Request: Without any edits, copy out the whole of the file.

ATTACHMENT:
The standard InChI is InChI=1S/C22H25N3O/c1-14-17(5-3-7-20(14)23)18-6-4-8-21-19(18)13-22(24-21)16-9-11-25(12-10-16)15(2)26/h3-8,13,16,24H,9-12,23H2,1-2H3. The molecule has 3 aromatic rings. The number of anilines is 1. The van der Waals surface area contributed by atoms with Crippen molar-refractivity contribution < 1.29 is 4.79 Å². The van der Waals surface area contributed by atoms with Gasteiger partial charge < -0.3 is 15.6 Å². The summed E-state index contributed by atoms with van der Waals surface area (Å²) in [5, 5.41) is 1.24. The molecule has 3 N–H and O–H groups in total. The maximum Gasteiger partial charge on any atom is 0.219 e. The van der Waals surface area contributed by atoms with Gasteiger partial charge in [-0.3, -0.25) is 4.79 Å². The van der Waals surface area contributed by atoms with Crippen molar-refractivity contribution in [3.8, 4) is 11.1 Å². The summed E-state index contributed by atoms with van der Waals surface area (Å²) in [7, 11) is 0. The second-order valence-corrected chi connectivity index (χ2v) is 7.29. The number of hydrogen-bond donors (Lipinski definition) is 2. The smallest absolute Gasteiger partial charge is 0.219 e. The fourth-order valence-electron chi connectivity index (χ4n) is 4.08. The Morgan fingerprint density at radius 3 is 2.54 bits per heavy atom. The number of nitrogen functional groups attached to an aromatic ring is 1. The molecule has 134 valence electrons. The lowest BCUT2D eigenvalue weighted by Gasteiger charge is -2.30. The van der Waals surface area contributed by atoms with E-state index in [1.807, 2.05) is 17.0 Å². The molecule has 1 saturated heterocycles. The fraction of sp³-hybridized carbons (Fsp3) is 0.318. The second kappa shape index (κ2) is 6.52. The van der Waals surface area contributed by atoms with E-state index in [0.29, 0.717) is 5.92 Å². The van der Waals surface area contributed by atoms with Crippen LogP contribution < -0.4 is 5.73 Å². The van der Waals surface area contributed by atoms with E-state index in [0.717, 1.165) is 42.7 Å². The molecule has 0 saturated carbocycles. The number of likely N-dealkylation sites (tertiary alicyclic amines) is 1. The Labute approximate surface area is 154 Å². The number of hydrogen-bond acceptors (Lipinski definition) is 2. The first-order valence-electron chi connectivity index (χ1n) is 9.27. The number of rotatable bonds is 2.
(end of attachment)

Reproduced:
The standard InChI is InChI=1S/C22H25N3O/c1-14-17(5-3-7-20(14)23)18-6-4-8-21-19(18)13-22(24-21)16-9-11-25(12-10-16)15(2)26/h3-8,13,16,24H,9-12,23H2,1-2H3. The molecule has 3 aromatic rings. The number of anilines is 1. The van der Waals surface area contributed by atoms with Crippen molar-refractivity contribution < 1.29 is 4.79 Å². The van der Waals surface area contributed by atoms with Gasteiger partial charge < -0.3 is 15.6 Å². The summed E-state index contributed by atoms with van der Waals surface area (Å²) in [5, 5.41) is 1.24. The molecule has 3 N–H and O–H groups in total. The maximum Gasteiger partial charge on any atom is 0.219 e. The van der Waals surface area contributed by atoms with Gasteiger partial charge in [-0.3, -0.25) is 4.79 Å². The van der Waals surface area contributed by atoms with Crippen molar-refractivity contribution in [3.8, 4) is 11.1 Å². The summed E-state index contributed by atoms with van der Waals surface area (Å²) in [7, 11) is 0. The second-order valence-corrected chi connectivity index (χ2v) is 7.29. The number of hydrogen-bond donors (Lipinski definition) is 2. The smallest absolute Gasteiger partial charge is 0.219 e. The fourth-order valence-electron chi connectivity index (χ4n) is 4.08. The Morgan fingerprint density at radius 3 is 2.54 bits per heavy atom. The number of nitrogen functional groups attached to an aromatic ring is 1. The molecule has 134 valence electrons. The lowest BCUT2D eigenvalue weighted by Gasteiger charge is -2.30. The van der Waals surface area contributed by atoms with E-state index in [1.807, 2.05) is 17.0 Å². The molecule has 1 saturated heterocycles. The fraction of sp³-hybridized carbons (Fsp3) is 0.318. The second kappa shape index (κ2) is 6.52. The van der Waals surface area contributed by atoms with E-state index in [0.29, 0.717) is 5.92 Å². The van der Waals surface area contributed by atoms with Crippen LogP contribution < -0.4 is 5.73 Å². The van der Waals surface area contributed by atoms with E-state index in [0.717, 1.165) is 42.7 Å². The molecule has 0 saturated carbocycles. The number of likely N-dealkylation sites (tertiary alicyclic amines) is 1. The Labute approximate surface area is 154 Å². The number of hydrogen-bond acceptors (Lipinski definition) is 2. The first-order valence-electron chi connectivity index (χ1n) is 9.27. The number of rotatable bonds is 2.